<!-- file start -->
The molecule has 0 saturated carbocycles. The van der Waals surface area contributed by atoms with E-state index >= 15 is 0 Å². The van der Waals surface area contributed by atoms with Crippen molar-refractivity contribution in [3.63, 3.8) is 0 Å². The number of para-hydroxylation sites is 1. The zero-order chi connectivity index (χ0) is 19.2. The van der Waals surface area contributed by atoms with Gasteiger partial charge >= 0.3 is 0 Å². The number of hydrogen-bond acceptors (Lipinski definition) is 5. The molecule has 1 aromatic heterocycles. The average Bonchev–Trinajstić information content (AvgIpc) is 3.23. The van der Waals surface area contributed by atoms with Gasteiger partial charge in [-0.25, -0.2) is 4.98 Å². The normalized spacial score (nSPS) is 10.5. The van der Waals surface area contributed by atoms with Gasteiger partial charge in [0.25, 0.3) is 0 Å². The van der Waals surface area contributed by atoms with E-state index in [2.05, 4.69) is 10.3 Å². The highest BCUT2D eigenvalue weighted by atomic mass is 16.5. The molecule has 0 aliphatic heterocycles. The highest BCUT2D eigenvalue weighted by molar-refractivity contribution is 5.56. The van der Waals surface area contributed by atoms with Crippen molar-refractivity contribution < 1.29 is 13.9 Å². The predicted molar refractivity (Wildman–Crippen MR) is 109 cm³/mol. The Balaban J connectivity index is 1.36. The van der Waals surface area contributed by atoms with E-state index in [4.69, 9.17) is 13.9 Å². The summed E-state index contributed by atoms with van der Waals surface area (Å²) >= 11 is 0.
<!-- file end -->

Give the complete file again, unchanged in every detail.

The molecule has 0 saturated carbocycles. The van der Waals surface area contributed by atoms with E-state index >= 15 is 0 Å². The van der Waals surface area contributed by atoms with Crippen molar-refractivity contribution in [3.63, 3.8) is 0 Å². The number of para-hydroxylation sites is 1. The zero-order chi connectivity index (χ0) is 19.2. The van der Waals surface area contributed by atoms with Gasteiger partial charge >= 0.3 is 0 Å². The number of hydrogen-bond acceptors (Lipinski definition) is 5. The molecule has 1 aromatic heterocycles. The average Bonchev–Trinajstić information content (AvgIpc) is 3.23. The van der Waals surface area contributed by atoms with Gasteiger partial charge in [-0.25, -0.2) is 4.98 Å². The normalized spacial score (nSPS) is 10.5. The van der Waals surface area contributed by atoms with Gasteiger partial charge in [0.25, 0.3) is 0 Å². The van der Waals surface area contributed by atoms with E-state index in [2.05, 4.69) is 10.3 Å². The highest BCUT2D eigenvalue weighted by atomic mass is 16.5. The molecule has 0 aliphatic heterocycles. The highest BCUT2D eigenvalue weighted by molar-refractivity contribution is 5.56. The van der Waals surface area contributed by atoms with Crippen molar-refractivity contribution < 1.29 is 13.9 Å². The predicted molar refractivity (Wildman–Crippen MR) is 109 cm³/mol. The Balaban J connectivity index is 1.36. The van der Waals surface area contributed by atoms with E-state index in [4.69, 9.17) is 13.9 Å². The summed E-state index contributed by atoms with van der Waals surface area (Å²) >= 11 is 0.